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Thursday, October 15, 2020

Bars in New Orleans Can Open for Outdoor Seating This Weekend - [Eater New Orleans - All]


Customers sit at tables on a sidewalk outside of a corner bar in New Orleans’s French Quarter Outside Cornet on Bourbon Street on May 16, 2020  | Photo by CLAIRE BANGSER/AFP via Getty Images

And breweries can reopen for on-premise consumption

Bars in New Orleans will be able to open for limited outdoor seating starting tomorrow, October 16, Mayor LaToya Cantrell announced Thursday, marking a major step forward in a long, complicated timeline of restrictions for the city’s bars throughout the last seven months.

In a press conference Thursday the Mayor confirmed New Orleans would move into phase 3.2 on Friday, in line with the dates laid out by the city earlier this month. It’s two weeks after the city entered phase 3.1, which allowed bars to offer curbside service for the first time since being shut down entirely in July. Starting tomorrow, businesses licensed as bars without food permits can offer outdoor seating at 25 percent capacity for a maximum of 50 people. On-site consumption and alcohol sales are permitted from 8 a.m. to 11 p.m., customers must be seated, and bar games are not allowed.

The Mayor also announced that breweries would be included in phase 3.2, saying the city “worked with the state to change some language in its ordinance to allow our breweries with food permits to open.” Details released later Thursday afternoon clarify that breweries without food permits can open with 25 percent outdoor capacity or 50 people, and that breweries with food permits can open with 25 percent of indoor capacity and 100 percent outdoors or 50 people, whichever is fewer.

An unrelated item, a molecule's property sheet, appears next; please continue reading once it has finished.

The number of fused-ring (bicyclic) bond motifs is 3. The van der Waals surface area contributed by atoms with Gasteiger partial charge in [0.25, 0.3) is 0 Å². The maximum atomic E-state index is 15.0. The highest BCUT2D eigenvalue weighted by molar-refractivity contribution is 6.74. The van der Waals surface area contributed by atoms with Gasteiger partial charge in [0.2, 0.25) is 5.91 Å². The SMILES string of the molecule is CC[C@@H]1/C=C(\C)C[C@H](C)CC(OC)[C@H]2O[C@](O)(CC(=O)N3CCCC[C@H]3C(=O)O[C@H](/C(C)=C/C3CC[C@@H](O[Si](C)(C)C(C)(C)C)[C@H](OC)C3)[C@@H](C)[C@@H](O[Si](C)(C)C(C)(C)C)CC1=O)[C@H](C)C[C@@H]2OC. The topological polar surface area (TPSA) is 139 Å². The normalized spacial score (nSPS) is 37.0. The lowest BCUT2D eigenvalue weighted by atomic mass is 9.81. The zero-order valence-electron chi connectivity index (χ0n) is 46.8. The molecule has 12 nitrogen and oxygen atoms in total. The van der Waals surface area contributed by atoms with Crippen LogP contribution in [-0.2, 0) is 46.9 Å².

When announcing a phased reopening for bars earlier this month, the city alerted bars that they were eligible to apply for the same outdoor dining grants offered to restaurants earlier this summer, which provide $2,000 to use for building or improving outdoor dining areas. The grant program is part of a broader, long-term initiative by the city to permanently expand outdoor dining and commerce in New Orleans. Turning parking lanes into designated dining areas is the next step in what city official Jeff Schwartz said is an effort “to use the public right of way to better support business activities and other initiatives around the city.”

If coronavirus positivity rates remain consistent for the next two weeks, bars may be able to resume indoor seating at a limited capacity as early as October 31 when the city enters phase 3.3.

Do you have a restaurant tip? Noticed a spot in your neighborhood opening or closing? Leave a comment or send an email.

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Source: Eater New Orleans - All


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